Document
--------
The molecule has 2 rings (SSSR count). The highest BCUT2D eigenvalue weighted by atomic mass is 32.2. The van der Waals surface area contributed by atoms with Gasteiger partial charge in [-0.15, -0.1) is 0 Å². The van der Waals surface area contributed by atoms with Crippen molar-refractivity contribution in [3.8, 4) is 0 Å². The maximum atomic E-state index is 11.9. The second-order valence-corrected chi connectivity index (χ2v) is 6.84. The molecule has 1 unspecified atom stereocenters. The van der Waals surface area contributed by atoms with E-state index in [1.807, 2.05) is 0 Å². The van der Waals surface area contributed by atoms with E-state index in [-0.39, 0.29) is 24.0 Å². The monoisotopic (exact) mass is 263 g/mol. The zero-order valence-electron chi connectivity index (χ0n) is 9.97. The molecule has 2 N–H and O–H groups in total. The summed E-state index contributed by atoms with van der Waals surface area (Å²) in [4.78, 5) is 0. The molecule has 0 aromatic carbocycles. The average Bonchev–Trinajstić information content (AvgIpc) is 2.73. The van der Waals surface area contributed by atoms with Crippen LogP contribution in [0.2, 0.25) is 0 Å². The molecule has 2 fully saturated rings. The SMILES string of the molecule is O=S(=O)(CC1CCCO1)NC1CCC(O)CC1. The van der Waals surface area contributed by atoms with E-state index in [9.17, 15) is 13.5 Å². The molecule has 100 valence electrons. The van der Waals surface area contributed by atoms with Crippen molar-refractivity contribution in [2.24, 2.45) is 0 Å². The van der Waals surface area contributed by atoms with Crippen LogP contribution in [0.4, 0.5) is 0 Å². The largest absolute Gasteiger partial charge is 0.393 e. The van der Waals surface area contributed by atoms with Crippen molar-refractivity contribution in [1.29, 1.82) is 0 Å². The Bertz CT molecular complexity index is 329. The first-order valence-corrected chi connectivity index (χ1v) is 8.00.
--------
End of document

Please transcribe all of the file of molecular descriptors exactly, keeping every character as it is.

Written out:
The molecule has 2 rings (SSSR count). The highest BCUT2D eigenvalue weighted by atomic mass is 32.2. The van der Waals surface area contributed by atoms with Gasteiger partial charge in [-0.15, -0.1) is 0 Å². The van der Waals surface area contributed by atoms with Crippen molar-refractivity contribution in [3.8, 4) is 0 Å². The maximum atomic E-state index is 11.9. The second-order valence-corrected chi connectivity index (χ2v) is 6.84. The molecule has 1 unspecified atom stereocenters. The van der Waals surface area contributed by atoms with E-state index in [1.807, 2.05) is 0 Å². The van der Waals surface area contributed by atoms with E-state index in [-0.39, 0.29) is 24.0 Å². The monoisotopic (exact) mass is 263 g/mol. The zero-order valence-electron chi connectivity index (χ0n) is 9.97. The molecule has 2 N–H and O–H groups in total. The summed E-state index contributed by atoms with van der Waals surface area (Å²) in [4.78, 5) is 0. The molecule has 0 aromatic carbocycles. The average Bonchev–Trinajstić information content (AvgIpc) is 2.73. The van der Waals surface area contributed by atoms with Crippen LogP contribution in [0.2, 0.25) is 0 Å². The molecule has 2 fully saturated rings. The SMILES string of the molecule is O=S(=O)(CC1CCCO1)NC1CCC(O)CC1. The van der Waals surface area contributed by atoms with E-state index in [9.17, 15) is 13.5 Å². The molecule has 100 valence electrons. The van der Waals surface area contributed by atoms with Crippen molar-refractivity contribution in [2.24, 2.45) is 0 Å². The van der Waals surface area contributed by atoms with Crippen LogP contribution in [0.4, 0.5) is 0 Å². The largest absolute Gasteiger partial charge is 0.393 e. The van der Waals surface area contributed by atoms with Crippen molar-refractivity contribution in [1.29, 1.82) is 0 Å². The Bertz CT molecular complexity index is 329. The first-order valence-corrected chi connectivity index (χ1v) is 8.00.